bytes32 salt,
      uint256[] memory extensions
  ) {
      return (
          hex"0d", // 01101
          new uint256[](0)

which shows salt as 0.

Can you give more real example of how salt will be generated from contract function?

This EIP makes no statements about the semantics of salt. All that EIP-712 says is:

a disambiguating salt for the protocol. This can be used as a domain separator of last resort.

I see. Maybe just the name salt is confusing, but I can understand the 712’s using it as a last resort to prevent replay attack if chainId is not sufficient to disambiguate…

QQ: Clarify computation of domainSeparator, or provide an interface for implementors to decide

domainSeparator = hashStruct(eip712Domain)

to make it more convenient for client to directly use.

This is because with the field uint256[] memory extensions, I assume there is two ways. to interpret the potential computation of

  • {fields, name, version, chainId, contractAddress,salt} // Original EIP-712
  • {fields, name, version, chainId, contractAddress,salt, extensions} // EIP-712 plus extensions introduced in EIP-5267

If extensions are present they must be included in the domain (but the field would not be an extensions field, it would be other fields defined by the extensions). If this is not clear I can add an example.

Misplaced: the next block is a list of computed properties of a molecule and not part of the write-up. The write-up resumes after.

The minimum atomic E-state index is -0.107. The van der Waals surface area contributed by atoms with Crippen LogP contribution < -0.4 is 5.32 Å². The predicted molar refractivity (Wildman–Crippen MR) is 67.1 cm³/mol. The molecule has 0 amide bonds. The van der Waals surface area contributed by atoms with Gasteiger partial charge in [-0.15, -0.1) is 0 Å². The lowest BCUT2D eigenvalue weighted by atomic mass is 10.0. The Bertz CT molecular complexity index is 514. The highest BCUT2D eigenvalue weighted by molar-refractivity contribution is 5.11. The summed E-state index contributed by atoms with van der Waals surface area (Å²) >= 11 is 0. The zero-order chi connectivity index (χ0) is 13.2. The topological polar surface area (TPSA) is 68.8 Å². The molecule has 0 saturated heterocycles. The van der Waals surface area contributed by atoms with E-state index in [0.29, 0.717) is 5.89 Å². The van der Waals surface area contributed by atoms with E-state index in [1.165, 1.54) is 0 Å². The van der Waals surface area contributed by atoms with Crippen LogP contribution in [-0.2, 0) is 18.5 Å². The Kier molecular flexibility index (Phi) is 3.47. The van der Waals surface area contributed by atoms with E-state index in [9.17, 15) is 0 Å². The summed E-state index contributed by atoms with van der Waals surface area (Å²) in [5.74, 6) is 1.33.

Got it. thank you @frangio . I am in strong support of this EIP-5267. Thanks for this proposal.

Is there any plan soon for OZ to expose what the methods are exposed in EIP-5267?

@frangio @wighawag , inspired by your discussion about event vs function, given the lesson we learn in ERC721Metadata, it would be nice for an event could be used to notify when an update occurs to of EIP-712Domain

Can you share some reference to what you mean?

In general, it may not be possible to emit an event when the domain changes. For example, if the chain forks with a new chain id the EIP-712 domain immediately changes and there is no opportunity to trigger that event, unless triggered manually after the fact. That said, it could still be useful to have an optional event.

Can you share some reference to what you mean?

ERC721Metadata is a good interface, a little pity that it didn’t define a way to trigger update, hence EIP-4906 is drafted and serve as a complement to it.

In general, it may not be possible to emit an event when the domain changes. For example, if the chain forks with a new chain id the EIP-712 domain immediately changes and there is no opportunity to trigger that event, unless triggered manually after the fact.

Yes, that’s the case, it won’t emit an event. It will aways need to be executed TX in order to emit the event.

That said, it could still be useful to have an optional event.

Yes, exactly, this is what I mean. An optional event for implementor to have an option to notify callers who care about change of domain.